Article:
Number of Times Seen – Twice (21 Feb 2012 and 4 Nov 2018)
Brief Synopsis – A production assistant on the set of The Prince and the Showgirl is given the task of watching over Marilyn Monroe during the filming.
My Take on it – This is a film that actually has a fascinating idea yet it comes across as if it’s being done more from the perspective and style of paparazzi as it looks at a small portion of the life of Marilyn Monroe who is among the most famous actresses of all time.
Michelle Williams does an amazing job transforming herself into the role of Monroe and manages to give off the feeling that is the real thing.
She is by far the main reason to watch this film and she was nominated for quite a number of awards for her portrayal in this film including an Oscar for Best Actress.
Kenneth Branagh is great as Lawrence Olivier and he too was nominated for his work here by the Oscars for Best Supporting Actor being the first (and only) person to be nominated for 5 Oscars, each time in a different category (Best Actor and Director for Henry V (1989), Best Screenplay for Hamlet (1996), Best Short Film for Swan Song (1992) and Best Supporting Actor for this film).
Unfortunately tho, the story itself meanders along too much and despite it’s 90+ minute run time, the too often lulls in the story take so much away from the enjoyment of it all.
Bottom Line – Fascinating idea that feels a bit too much like a paparazzi style look at the life of one of the most famous actresses of all time. Williams is amazing in the lead and really gives off the feel that she is the real Monroe and that is the main reason to watch this film. Branagh is great as Olivier and was also very deserving of his Best Supporting Actor Nomination for this role. The story unfortunately meanders along too much and even though it’s a brisk 90+ minutes, their are too many lulls in the story that take away from the enjoyment of it all.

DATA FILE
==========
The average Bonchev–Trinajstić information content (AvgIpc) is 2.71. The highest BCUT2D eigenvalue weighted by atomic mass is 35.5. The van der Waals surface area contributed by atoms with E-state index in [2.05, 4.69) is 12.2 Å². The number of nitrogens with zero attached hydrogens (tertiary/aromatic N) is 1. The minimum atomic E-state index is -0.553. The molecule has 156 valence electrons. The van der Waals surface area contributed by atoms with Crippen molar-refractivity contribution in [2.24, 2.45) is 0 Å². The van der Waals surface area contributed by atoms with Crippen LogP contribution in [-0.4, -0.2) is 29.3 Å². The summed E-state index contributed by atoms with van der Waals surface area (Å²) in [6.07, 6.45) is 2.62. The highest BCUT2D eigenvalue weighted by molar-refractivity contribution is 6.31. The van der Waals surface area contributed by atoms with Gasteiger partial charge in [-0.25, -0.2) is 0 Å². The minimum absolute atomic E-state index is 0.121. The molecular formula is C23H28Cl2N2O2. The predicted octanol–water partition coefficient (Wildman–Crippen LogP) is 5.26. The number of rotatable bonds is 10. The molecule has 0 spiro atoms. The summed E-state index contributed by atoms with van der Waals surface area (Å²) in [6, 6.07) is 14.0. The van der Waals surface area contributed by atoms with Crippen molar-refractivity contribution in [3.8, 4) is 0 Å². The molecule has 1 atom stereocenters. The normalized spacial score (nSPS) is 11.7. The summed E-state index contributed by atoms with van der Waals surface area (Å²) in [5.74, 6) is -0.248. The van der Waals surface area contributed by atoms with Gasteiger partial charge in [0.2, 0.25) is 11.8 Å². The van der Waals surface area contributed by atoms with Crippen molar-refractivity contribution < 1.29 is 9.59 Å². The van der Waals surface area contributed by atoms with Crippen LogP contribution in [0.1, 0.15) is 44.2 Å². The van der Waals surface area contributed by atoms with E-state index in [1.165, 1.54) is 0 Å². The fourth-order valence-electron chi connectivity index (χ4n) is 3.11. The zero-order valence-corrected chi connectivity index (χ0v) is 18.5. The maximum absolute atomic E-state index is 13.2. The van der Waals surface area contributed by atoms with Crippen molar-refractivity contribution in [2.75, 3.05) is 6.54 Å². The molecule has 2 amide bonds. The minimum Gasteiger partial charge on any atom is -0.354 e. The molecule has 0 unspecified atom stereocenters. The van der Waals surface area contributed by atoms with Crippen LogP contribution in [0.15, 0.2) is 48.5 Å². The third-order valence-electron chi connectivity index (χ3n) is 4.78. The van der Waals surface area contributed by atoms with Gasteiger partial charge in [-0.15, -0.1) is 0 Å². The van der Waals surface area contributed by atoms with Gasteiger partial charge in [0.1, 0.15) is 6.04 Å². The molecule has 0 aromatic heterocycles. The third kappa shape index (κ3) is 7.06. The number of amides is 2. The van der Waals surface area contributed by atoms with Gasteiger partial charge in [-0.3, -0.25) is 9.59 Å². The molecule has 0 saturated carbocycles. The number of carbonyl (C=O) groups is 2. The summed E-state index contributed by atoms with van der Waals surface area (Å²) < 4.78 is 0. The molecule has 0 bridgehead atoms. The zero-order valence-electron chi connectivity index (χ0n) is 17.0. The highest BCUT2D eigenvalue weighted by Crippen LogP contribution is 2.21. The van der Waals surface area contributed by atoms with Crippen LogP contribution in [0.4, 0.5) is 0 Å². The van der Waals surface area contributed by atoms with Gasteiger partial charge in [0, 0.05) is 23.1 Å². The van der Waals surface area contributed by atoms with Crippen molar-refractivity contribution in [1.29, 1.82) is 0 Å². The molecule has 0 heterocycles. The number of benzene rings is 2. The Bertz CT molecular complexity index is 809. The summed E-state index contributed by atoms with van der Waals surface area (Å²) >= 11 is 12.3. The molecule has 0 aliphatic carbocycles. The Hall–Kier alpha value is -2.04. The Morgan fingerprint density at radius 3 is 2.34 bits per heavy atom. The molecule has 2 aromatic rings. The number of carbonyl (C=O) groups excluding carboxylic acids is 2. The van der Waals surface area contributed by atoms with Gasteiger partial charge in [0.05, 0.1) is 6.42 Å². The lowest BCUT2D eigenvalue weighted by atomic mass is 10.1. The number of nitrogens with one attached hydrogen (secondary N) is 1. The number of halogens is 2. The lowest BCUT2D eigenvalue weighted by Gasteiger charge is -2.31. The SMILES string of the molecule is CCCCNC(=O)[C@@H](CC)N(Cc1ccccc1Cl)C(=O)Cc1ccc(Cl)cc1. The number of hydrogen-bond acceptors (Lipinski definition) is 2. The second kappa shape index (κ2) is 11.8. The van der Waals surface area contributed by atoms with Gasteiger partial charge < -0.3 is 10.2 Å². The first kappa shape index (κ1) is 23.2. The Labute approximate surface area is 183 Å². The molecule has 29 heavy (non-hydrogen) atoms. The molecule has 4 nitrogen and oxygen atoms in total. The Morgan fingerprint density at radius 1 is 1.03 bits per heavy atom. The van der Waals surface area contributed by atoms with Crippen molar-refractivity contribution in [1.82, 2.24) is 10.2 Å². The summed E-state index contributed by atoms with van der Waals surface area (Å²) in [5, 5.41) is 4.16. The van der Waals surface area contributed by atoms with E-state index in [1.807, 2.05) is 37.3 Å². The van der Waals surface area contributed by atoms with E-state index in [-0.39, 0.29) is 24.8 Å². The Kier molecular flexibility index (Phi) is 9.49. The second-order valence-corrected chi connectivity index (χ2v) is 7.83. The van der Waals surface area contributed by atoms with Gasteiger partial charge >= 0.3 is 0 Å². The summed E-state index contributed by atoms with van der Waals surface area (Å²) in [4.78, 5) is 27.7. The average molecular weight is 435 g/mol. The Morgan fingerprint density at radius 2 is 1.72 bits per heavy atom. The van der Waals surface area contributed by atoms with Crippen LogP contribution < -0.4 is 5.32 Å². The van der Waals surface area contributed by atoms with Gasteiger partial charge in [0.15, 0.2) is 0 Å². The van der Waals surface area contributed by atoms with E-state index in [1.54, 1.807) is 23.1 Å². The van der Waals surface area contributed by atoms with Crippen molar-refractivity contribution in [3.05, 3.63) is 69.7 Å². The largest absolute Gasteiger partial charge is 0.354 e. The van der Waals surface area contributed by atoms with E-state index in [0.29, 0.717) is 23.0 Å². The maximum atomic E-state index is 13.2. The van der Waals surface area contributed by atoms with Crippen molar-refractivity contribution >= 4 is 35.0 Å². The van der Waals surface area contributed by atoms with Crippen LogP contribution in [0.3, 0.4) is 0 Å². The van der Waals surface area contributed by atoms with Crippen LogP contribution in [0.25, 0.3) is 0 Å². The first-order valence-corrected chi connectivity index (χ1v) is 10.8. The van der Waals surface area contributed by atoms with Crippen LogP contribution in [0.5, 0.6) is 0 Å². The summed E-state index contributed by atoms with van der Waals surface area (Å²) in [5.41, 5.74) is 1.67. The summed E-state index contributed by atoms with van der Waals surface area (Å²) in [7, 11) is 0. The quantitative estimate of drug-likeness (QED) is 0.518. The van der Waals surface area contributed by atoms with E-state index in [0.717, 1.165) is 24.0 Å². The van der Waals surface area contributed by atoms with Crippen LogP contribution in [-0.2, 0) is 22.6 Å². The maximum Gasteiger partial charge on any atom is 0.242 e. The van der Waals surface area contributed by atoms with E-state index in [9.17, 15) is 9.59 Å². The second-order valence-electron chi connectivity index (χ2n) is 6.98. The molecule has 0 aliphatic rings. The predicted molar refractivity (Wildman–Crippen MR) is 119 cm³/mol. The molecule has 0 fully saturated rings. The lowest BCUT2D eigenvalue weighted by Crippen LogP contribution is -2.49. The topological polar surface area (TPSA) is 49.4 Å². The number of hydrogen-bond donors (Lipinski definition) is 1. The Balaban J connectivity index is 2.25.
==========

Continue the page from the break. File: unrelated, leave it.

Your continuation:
MovieRob’s Favorite Trivia – According to director Simon Curtis (in his DVD commentary), Judi Dench was unavailable for the principal photography period, and her role had to filmed about two weeks before the rest of the production. Throughout the film, Dench and Michelle Williams are never seen in the same shot, including one in which Dench shakes hands with (seemingly) Williams’s arm being extended from off-screen. Adam Recht’s deft editing gives the illusion that Williams and Dench are being filmed at the same time. (From IMDB)
Rating – BAFTA Worthy (6/10)
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